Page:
Awe: by Jason Silva
Take a moment to remember that child-like quality of wonder that lives in you. When’s the last time you let awe out to play? Check out this short (0:2:45) inspiring video by Jason Silva on awe.
If you love this (as I did) you can subscribe to Jason’s weekly Shots of Awe: where science, philosophy, and inspiration collide.
Transcript of video:
Awe: “an experience of such perceptual vastness you literally have to reconfigure your mental models of the world to assimilate it.”
So I think a lot about the contrast between banality and wonder,
between disengagement and radiant ecstasy,
between being unaffected by the here and now,
and being absolutely ravished emotionally by it.
And I think one of the problems for human beings is mental habits.
Once we create a comfort zone, we rarely step outside of that comfort zone, but the consequence of that is a phenomenon known hedonic adaptation.
Over stimulation to the same kind of thing, the same stimuli again and again and again renders said stimuli invisible. Your brain has already mapped it in it’s own head and you no longer literally have to be engaged by that. We have eyes, yet see naught, ears that hear naught and hearts that neither feel nor understand.
There’s a great book called The Wondering Brain*.
It says that one of the ways that we elicit wonder is by scrambling the self temporarily so that the world can seep in.
You know Henry Miller says, “even a blade of grass when given proper attention becomes an infinitely magnificent world in itself.”** You know, Darwin said “attention, if sudden and close, graduates into surprise; and this into astonishment; and this into stupefied amazement.“
That’s what rapture is.
That’s what illumination is.
That’s what that sort of infinite comprehending awe that human beings love so much. And so how we do that? How do we mess with our perceptual apparatus in order to have the kind of emotional and esthetic experience from life that we render most meaningful? ‘Cause we all know those moments are there. Those are the moments that will make final cut.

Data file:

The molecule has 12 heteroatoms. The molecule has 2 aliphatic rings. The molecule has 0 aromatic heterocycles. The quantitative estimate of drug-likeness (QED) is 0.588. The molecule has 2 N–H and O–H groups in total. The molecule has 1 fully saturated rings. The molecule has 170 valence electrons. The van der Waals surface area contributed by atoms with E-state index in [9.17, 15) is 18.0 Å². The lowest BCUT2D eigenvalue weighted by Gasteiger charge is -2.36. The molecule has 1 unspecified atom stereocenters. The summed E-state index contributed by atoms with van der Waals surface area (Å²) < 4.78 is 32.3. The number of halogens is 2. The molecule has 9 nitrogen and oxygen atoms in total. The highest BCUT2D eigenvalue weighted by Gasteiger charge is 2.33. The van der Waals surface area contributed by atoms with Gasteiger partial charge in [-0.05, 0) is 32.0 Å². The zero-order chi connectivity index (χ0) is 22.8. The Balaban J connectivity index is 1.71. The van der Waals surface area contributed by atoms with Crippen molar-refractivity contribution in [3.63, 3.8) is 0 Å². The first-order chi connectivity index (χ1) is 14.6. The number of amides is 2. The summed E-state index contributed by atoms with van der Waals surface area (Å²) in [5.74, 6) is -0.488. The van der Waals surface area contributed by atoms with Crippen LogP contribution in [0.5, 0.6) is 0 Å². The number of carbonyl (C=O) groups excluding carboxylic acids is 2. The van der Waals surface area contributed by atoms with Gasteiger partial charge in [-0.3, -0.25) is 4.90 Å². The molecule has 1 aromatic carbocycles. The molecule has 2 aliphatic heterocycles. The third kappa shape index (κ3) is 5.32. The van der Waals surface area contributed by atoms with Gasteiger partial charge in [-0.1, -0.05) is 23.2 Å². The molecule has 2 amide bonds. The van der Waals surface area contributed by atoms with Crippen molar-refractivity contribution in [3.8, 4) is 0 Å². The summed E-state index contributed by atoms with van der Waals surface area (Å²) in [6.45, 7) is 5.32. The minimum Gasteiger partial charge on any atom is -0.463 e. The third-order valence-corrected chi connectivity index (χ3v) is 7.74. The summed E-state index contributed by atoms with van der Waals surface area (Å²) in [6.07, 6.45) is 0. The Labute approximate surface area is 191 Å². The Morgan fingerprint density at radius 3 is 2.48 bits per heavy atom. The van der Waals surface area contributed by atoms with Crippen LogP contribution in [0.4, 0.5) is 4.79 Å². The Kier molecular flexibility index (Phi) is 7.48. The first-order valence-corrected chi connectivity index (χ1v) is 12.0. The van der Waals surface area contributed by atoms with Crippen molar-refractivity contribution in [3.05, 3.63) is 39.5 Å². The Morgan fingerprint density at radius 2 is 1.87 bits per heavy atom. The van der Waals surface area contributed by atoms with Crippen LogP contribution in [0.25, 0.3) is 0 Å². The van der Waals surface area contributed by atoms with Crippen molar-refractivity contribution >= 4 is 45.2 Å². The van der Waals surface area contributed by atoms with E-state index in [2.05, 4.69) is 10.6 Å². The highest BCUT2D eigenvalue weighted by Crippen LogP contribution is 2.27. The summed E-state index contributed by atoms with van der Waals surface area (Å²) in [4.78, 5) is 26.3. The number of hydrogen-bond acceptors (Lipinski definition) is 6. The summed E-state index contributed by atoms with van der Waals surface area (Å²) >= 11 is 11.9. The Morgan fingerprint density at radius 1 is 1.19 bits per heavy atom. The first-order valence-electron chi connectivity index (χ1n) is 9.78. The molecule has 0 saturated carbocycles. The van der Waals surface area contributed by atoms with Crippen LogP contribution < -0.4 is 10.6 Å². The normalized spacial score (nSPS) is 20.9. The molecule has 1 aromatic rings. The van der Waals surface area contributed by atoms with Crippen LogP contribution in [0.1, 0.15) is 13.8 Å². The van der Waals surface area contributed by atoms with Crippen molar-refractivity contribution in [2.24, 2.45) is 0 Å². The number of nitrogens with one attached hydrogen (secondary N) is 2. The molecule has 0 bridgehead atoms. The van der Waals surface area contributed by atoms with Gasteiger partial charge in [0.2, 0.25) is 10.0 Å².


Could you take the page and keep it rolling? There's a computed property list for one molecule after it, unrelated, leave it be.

Only in these moments, we experience afresh, the hardly bearable ecstasy of direct energy exploding on our nerve endings.This is the
bursting forth of awe that expands our perceptual parameters beyond all previous limits, and we literally have to reconfigure our mental models of the world in order to assimilate the beauty of that download!
That is what it means to be inspired! The Greek root of the term means “to breath in.” (aaaaahhhhh!)To take-it-in!
We fit the universe through our brains and it comes out in the form of nothing less than poetry. We have a responsibility to awe.
* Bulkeley, Kelly. The Wondering Brain: Thinking about Religion with and beyond Cognitive Neuroscience. New York: Routledge, 2005. Print.
** Miller, Henry. Henry Miller on Writing. [New York]: New Directions, 1964. 37. Print.
*** Darwin, Charles. The Expression of the Emotions in Man and Animals. New York: D. Appleton, 1886. 278. Print.